Finally, we filmed some ‘establishing footage’ of David and me and pretending to be in deep conversation as we wandered among the caravans and lorries at the back of the big top.

Circus Mania
Douglas McPherson
With my role as ‘circus expert’ complete, we returned to the tent - the BBC to film some backstage atmosphere and me to watch the final half hour of the show, which I’m pleased to say was very enjoyable. Russells Circus has no animals, in case you’re wondering, but it does have a promising young clown called Alex Morley and an impressive Hungarian springboard act.

How much of my interview will make it into the final film remains to be seen, as does whether the programme will be broadcast only in the eastern region or nationally. As the question of animals in circuses is a national one, David reckoned the documentary could end up broadcast countrywide in the prime time regional news slot.

A case of watch this space for further details, then.

In the meantime, if you want to learn more about the way circus animals are trained and treated, read about my behind-the-scenes visits and interviews with circus trainers in Circus Mania!

Updated 2nd Edition
for 2018!
Click here to buy Circus Mania from Amazon - the book the Mail on Sunday called "A brilliant account of a vanishing art form."

Update: Click here to read my review of The Last Circus Elephant.

Watch a more recent TV interview in which I talk about the stories behind Circus Mania, and the new updated edition. 

Sunday, 29 April 2012



Australian circus girl
Chelsea McGuffin
in an earlier production by
Circa that you can read
about in
Circus Mania

(Photo by Raphael Helle,
courtesy Norfolk and Norwich

One of the most visually unusual circus shows this summer is likely to be How Like An Angel, a mixture of acrobatics and 16th and 17th century choral music that has been specially created to tour four of England’s most striking cathedrals: Norwich, Ely, Gloucester and Ripon.

The show is the brainchild of Yaron Lifschitz, artistic director of Australian company Circa, who has teamed up with Robert Hollingworth, musical director of I Fagiolini to create a show that will see aerial artists flying through the high empty spaces of the four magnificent medieval buildings.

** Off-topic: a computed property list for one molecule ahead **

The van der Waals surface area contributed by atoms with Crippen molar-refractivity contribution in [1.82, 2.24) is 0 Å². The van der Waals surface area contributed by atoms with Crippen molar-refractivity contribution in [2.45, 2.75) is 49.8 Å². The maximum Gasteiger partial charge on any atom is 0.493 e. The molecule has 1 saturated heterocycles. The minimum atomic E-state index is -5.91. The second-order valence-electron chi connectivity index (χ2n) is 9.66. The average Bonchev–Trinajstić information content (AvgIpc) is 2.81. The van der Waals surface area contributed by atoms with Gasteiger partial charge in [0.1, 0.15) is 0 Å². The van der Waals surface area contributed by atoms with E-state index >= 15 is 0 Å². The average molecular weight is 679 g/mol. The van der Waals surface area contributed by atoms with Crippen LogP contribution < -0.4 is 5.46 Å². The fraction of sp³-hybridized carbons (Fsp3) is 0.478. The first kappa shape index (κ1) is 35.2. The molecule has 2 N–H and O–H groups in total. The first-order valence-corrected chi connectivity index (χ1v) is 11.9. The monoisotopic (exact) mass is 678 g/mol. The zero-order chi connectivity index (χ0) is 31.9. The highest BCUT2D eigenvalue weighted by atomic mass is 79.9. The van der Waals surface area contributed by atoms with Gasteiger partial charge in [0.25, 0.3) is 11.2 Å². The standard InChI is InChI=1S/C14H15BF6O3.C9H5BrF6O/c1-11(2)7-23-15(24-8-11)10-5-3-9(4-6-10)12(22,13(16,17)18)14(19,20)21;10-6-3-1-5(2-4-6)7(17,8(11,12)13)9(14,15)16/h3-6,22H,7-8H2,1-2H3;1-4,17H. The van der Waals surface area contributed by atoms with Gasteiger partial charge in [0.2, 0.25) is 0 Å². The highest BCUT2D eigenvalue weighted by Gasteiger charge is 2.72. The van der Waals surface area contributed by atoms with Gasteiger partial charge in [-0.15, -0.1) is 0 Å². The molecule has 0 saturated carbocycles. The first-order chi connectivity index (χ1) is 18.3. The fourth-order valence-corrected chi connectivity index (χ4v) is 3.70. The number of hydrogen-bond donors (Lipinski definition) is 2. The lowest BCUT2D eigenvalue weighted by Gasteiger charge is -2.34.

The tour kicks off in Norwich Cathedral June 26 - 28, before moving to Ely (July 2-3), Gloucester (July 16- 17) and Ripon (July 19 - 20). Tickets for Norwich cost £20 by phone on 01603 766400 or in person from the box office of the Norwich Theatre Royal.

In the meantime, you can catch up with the story of Yaron Lifschitz and Circa in Circus Mania by Douglas McPherson.

Circus Mania includes a chapter on Circa’s previous visit to Norwich when the company performed in the atmospheric setting of a traditional European Spiegeltent, or ‘mirror tent.’ A dramatic description of the show’s Chelsea McGuffin being suspended by her front teeth is followed by a next-morning interview with Lifschitz in which the director explains with a chuckle that in circus “Some things just hurt.”

Circus Mania, which also includes some eye-popping pictures of Circa in action, retails at £14.99 but you can save £5 by buying it direct from Peter Owen Publishers at the special offer price of just £10 postage-free in the UK (£2.75 postage rest of world). Send cheques to:

Peter Owen Publishers
81 Ridge Road
London N8 9NP

Also read my interview with Chelsea McGuffin.

Wednesday, 18 April 2012

World Circus Day, April 19 2014

The fifth World Circus Day will be celebrated on Saturday April 19, 2014.

Ladies and gentlemen, boys and girls... Saturday April 19, 2014, is World Circus Day!

Organised by the International Circus Federation under the patronage of Princess Stephanie of Monaco, World Circus Day is a global celebration of the glamour, excitement, tradition and spectacle of the sawdust circle - and it’s something EVERYONE can get involved in.

Here is the recipe for a perfect World Circus Day:

1/ Google ‘Circus’ and the name of your town or county. Find the circus appearing nearest to you and go along! If you haven’t been for years, you’re guaranteed to enjoy it!